To loosely paraphrase Mark Twain, reports of declining Apple Watch sales were an exaggeration. What Mr. Twain really said was, "The report of my death was an exaggeration," but the sentiment is pretty much the same: Apple Watch sales were much healthier than some reports claimed.
Declining Apple Watch sales? Not according to Apple.
Slice Intelligence said it's own market research showed a sharp decline in Apple Watch sales shortly after its April launch, relatively level sales through May, and then a clear decline in June. Apple CEO Tim Cook shot that report down on Tuesday near the end of the company's third fiscal quarter earnings conference call.
Mr. Cook said almost off handed, "On the [Apple] Watch, our June sales were higher than April or May."
His remark stands in contrast to Slice's data, which indicates sales were declining, not better than April's launch and May. The research company collects its data from emailed sales receipts it culls from shoppers who agree to participate in their market research program. That information ought to be a fairly reasonable representation of product sales, but in this case it turned out to be off base.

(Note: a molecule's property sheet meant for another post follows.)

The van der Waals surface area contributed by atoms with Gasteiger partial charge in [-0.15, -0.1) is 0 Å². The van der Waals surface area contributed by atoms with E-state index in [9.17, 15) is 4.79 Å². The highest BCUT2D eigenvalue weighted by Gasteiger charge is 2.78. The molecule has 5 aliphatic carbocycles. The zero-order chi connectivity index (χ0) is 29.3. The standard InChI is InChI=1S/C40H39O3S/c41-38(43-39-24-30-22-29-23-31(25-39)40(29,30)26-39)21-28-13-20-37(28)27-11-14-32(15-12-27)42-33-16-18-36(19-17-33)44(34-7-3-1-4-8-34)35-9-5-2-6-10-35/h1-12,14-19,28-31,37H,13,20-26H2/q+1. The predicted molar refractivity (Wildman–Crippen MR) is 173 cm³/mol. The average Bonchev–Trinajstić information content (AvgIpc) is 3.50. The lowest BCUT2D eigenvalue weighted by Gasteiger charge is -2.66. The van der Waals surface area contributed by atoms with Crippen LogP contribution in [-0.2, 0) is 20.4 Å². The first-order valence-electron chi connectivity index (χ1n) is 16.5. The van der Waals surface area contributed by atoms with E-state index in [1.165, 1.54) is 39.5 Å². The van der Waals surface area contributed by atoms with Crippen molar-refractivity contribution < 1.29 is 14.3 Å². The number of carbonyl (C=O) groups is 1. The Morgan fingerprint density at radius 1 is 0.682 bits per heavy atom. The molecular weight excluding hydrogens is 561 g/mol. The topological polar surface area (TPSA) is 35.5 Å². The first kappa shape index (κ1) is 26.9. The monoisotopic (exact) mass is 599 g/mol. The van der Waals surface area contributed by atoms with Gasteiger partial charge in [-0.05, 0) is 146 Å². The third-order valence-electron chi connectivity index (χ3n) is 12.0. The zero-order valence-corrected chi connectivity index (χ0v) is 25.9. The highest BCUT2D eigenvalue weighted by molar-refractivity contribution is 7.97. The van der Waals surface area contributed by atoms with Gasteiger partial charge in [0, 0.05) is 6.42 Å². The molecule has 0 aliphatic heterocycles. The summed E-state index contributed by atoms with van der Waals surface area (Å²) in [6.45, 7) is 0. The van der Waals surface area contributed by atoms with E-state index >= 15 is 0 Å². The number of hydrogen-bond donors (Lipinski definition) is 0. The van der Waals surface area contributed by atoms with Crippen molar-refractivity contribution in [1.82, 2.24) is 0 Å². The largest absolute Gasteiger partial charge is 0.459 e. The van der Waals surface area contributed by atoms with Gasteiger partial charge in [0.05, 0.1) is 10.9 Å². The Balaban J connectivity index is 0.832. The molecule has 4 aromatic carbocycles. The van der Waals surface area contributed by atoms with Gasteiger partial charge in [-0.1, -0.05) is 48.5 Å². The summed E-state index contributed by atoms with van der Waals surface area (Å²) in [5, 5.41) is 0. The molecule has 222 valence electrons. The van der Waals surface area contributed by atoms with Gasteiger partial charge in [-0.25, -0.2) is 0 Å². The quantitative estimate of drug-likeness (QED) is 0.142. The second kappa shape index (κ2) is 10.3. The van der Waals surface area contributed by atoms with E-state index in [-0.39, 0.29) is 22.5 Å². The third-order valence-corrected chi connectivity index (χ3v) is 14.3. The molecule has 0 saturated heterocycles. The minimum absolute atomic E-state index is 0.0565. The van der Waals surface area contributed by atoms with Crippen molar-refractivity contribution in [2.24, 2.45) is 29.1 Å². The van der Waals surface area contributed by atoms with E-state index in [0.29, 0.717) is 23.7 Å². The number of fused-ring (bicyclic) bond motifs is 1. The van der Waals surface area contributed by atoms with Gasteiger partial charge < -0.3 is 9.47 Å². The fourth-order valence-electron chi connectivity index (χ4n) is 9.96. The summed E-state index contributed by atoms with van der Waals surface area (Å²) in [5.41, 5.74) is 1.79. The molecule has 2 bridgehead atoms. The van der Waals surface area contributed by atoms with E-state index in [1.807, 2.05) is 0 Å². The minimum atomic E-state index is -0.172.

Mr. Cook tossed out another tidbit to help explain the increased sales for June when he added, "The watch had a more back-ended skewing." That doesn't jibe with Slice's report, but Apple is in a better position to know exactly what it's sales numbers are.
What we don't know, and can't easily sort out from the numbers Apple is providing, is how many smart watches did the company sell during the quarter. Apple said last September it wouldn't break out Apple Watch numbers, and the company followed through on that promise today by staying tight-lipped.
"As you know, we made a decision in September not to disclose the shipments on Apple Watch," Mr. Cook said. "This isn't a matter of not being transparent, but rather of not giving our competition insight."
While that sounds a lot like not being transparent, it isn't hard to see why Apple is playing its cards close to its chest. Apple is already most likely the single largest smart watch seller on the planet, and any information competitors can get could potentially help them gain a stronger position in the market.
Apple's staid opaqueness about its smart watch sales make it difficult and frustrating to figure out how good—or bad—sales really are, which leaves us with firms like Slice to try to fit the puzzle pieces together. What we learned today is that even with seemingly reliable resources, it's still possible to completely miss the mark, and in this case it means Apple Watch sales have been climbing, not shrinking.